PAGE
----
Pictured: Chemical storage totes burn on Nov. 18, 2014 at Santa Clara Waste Water in Santa Paula. 

“The only accident is that they got caught.” – Captain Milo Bustillos.

by Kimberly Rivers

On Friday, Aug. 23, in Courtroom 36 at Ventura County Superior Court, Judge Patricia Murphy accepted a plea agreement and issued a criminal judgment ordering Santa Clara Waste Water (SCWW) and Green Compass to pay just under $2.8 million to 14 victims of the 2014 toxic chemical explosion caused by the companies’ lying and illegal activity.

“They say this was an industrial accident,” said Capt. Milo Bustillos, formerly with the Santa Paula Fire Department, while speaking to the court during the hearing, his emotions evident.“I was the first engine company on the scene and I don’t believe it was an industrial accident. If they wouldn’t have lied to me, they wouldn’t have lied to us . . . and they led us into the chemicals that they were hiding. The only accident is that they got caught.”

He is now permanently disabled after his lungs were exposed to toxic vapors from the explosion. Bustillos also has problems with his vision, respiratory and cardiovascular systems and deals with fatigue and “emotional issues.”

Now on a limited income raising two children, the weight of the impact can be seen in his face.

“The only thing we have to look forward to is more doctor’s appointments . . . and how much life we have left . . . They chose to do this to us. And as they get to move forward to their careers, we lost ours,” said Bustillos during his statement in court.

“The pattern of behavior that is demonstrated by the charges that they are convicted of demonstrate … an extreme, reckless disregard for the safety and the wellbeing” of employees and “the first responders,” said Murphy. “The corporation and the individuals who ran the corporation were solely motivated by greed and expediency.”

In the predawn hours of Nov. 18, 2014, an explosion tore through a vacuum truck and sprayed an unknown toxic chemical on the ground and surrounding surfaces. Employees at the scene were injured. Fire fighters and paramedics responded to a call that included no information about an explosion or chemicals.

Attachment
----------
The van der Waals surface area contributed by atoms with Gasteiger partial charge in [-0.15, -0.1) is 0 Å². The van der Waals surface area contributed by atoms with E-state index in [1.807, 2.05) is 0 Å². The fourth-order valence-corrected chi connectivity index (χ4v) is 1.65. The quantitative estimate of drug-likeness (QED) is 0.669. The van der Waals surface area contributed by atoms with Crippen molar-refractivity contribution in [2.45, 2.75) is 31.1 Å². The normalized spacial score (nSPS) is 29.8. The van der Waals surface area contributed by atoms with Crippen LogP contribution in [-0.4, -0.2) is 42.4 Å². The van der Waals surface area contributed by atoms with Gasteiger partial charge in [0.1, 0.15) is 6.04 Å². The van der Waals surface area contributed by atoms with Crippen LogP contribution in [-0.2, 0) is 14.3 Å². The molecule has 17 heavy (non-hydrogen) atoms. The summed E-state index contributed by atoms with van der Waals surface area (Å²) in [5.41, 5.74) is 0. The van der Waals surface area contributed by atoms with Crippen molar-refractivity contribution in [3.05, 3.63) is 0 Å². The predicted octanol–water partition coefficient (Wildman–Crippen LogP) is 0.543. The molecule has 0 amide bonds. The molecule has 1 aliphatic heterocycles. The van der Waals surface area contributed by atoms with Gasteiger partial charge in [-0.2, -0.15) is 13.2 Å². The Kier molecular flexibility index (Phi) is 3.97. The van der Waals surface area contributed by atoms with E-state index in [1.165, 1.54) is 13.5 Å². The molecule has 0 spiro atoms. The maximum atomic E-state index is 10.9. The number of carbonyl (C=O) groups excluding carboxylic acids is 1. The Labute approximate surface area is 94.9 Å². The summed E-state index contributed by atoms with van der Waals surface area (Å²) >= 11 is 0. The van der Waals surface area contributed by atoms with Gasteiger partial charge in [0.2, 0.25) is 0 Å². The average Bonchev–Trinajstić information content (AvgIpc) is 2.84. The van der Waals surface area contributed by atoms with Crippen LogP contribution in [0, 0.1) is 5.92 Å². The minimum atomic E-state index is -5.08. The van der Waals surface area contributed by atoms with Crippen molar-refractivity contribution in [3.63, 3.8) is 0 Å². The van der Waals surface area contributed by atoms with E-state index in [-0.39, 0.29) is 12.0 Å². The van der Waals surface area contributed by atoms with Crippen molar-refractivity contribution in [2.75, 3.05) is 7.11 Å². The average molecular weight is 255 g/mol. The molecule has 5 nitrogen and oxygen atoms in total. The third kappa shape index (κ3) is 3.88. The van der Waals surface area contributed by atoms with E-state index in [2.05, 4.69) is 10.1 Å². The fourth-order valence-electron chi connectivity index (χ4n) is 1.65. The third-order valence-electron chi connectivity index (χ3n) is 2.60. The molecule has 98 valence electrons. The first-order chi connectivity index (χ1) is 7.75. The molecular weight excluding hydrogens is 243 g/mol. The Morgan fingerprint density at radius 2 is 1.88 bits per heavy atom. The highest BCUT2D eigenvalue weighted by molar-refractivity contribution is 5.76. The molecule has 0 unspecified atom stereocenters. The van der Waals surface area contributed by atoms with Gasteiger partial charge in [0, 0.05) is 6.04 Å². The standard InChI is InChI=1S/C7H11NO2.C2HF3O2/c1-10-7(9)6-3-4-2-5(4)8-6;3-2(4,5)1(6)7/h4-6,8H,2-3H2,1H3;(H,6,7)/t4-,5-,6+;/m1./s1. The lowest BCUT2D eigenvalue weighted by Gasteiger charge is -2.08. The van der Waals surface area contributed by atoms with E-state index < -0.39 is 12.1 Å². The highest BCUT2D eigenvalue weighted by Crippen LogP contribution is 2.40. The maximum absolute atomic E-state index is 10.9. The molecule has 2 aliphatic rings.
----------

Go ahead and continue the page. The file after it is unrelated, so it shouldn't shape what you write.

“We saw nothing at all, it was blacked out,” said Bustillos about arriving at the scene. “We didn’t get a call about an explosion. We were told it was a traumatic injury.”

Plastic storage totes containing chemicals burned and melted away in the hours after the initial explosion at Santa Clara Waste Water in Santa Paula.

Bustillos arrived on scene with other fire fighters and paramedics in the dark. Over the next several hours, fire erupted from unexpected sources. Tires on a fire engine, which was parked in a white substance, ignited when the engine started to move. Protective boots of fire fighters erupted into flames when they walked across a seemingly harmless surface. Plastic containers of chemicals melted and burned to the ground. A toxic vapor cloud rose into the air over Ventura County. All the while the first responders were breathing.

“All the lies got us to where we are today,” and Bustillos is not sure what will happen.

Judgment payments to victims range between $1,600 to over $600,000. Bustillo is slated to receive over $273,630 as compensation for his injuries. It will help, he says, but he will never be able return to work as a fire fighter due to ongoing breathing difficulties. “I’m in the dark about next steps . . . I don’t know what will happen with my health.”